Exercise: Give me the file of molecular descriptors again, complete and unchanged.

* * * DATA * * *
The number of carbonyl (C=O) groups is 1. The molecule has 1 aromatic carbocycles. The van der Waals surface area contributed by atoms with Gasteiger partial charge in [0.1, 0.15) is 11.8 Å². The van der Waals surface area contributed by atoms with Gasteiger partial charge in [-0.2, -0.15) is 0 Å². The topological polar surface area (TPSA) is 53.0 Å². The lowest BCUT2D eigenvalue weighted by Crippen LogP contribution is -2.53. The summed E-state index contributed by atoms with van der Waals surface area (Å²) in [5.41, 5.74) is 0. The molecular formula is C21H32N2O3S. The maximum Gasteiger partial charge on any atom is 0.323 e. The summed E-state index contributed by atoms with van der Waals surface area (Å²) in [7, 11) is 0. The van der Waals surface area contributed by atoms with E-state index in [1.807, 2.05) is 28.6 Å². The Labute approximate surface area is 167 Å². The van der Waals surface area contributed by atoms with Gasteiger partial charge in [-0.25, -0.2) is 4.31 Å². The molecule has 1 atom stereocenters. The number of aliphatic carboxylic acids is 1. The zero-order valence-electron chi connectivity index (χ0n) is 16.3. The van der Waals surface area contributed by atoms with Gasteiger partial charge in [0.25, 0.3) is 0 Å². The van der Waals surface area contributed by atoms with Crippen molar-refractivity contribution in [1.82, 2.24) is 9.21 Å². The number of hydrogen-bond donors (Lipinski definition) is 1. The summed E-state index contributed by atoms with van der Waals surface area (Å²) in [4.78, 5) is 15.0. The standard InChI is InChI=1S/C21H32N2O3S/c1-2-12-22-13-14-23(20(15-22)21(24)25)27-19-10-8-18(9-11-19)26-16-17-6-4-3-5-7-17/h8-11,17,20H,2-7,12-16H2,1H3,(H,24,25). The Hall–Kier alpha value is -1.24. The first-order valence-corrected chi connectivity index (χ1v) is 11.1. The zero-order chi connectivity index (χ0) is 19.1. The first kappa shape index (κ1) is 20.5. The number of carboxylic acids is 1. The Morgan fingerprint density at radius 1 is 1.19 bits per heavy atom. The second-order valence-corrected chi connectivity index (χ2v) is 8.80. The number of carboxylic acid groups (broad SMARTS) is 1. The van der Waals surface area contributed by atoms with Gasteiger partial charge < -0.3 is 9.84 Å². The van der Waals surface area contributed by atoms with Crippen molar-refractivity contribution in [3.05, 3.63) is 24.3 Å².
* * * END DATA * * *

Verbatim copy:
The number of carbonyl (C=O) groups is 1. The molecule has 1 aromatic carbocycles. The van der Waals surface area contributed by atoms with Gasteiger partial charge in [0.1, 0.15) is 11.8 Å². The van der Waals surface area contributed by atoms with Gasteiger partial charge in [-0.2, -0.15) is 0 Å². The topological polar surface area (TPSA) is 53.0 Å². The lowest BCUT2D eigenvalue weighted by Crippen LogP contribution is -2.53. The summed E-state index contributed by atoms with van der Waals surface area (Å²) in [5.41, 5.74) is 0. The molecular formula is C21H32N2O3S. The maximum Gasteiger partial charge on any atom is 0.323 e. The summed E-state index contributed by atoms with van der Waals surface area (Å²) in [7, 11) is 0. The van der Waals surface area contributed by atoms with E-state index in [1.807, 2.05) is 28.6 Å². The Labute approximate surface area is 167 Å². The van der Waals surface area contributed by atoms with Gasteiger partial charge in [-0.25, -0.2) is 4.31 Å². The molecule has 1 atom stereocenters. The number of aliphatic carboxylic acids is 1. The zero-order valence-electron chi connectivity index (χ0n) is 16.3. The van der Waals surface area contributed by atoms with Gasteiger partial charge in [0.25, 0.3) is 0 Å². The van der Waals surface area contributed by atoms with Crippen molar-refractivity contribution in [1.82, 2.24) is 9.21 Å². The number of hydrogen-bond donors (Lipinski definition) is 1. The summed E-state index contributed by atoms with van der Waals surface area (Å²) in [4.78, 5) is 15.0. The standard InChI is InChI=1S/C21H32N2O3S/c1-2-12-22-13-14-23(20(15-22)21(24)25)27-19-10-8-18(9-11-19)26-16-17-6-4-3-5-7-17/h8-11,17,20H,2-7,12-16H2,1H3,(H,24,25). The Hall–Kier alpha value is -1.24. The first-order valence-corrected chi connectivity index (χ1v) is 11.1. The zero-order chi connectivity index (χ0) is 19.1. The first kappa shape index (κ1) is 20.5. The number of carboxylic acids is 1. The Morgan fingerprint density at radius 1 is 1.19 bits per heavy atom. The second-order valence-corrected chi connectivity index (χ2v) is 8.80. The number of carboxylic acid groups (broad SMARTS) is 1. The van der Waals surface area contributed by atoms with Gasteiger partial charge < -0.3 is 9.84 Å². The van der Waals surface area contributed by atoms with Crippen molar-refractivity contribution in [3.05, 3.63) is 24.3 Å².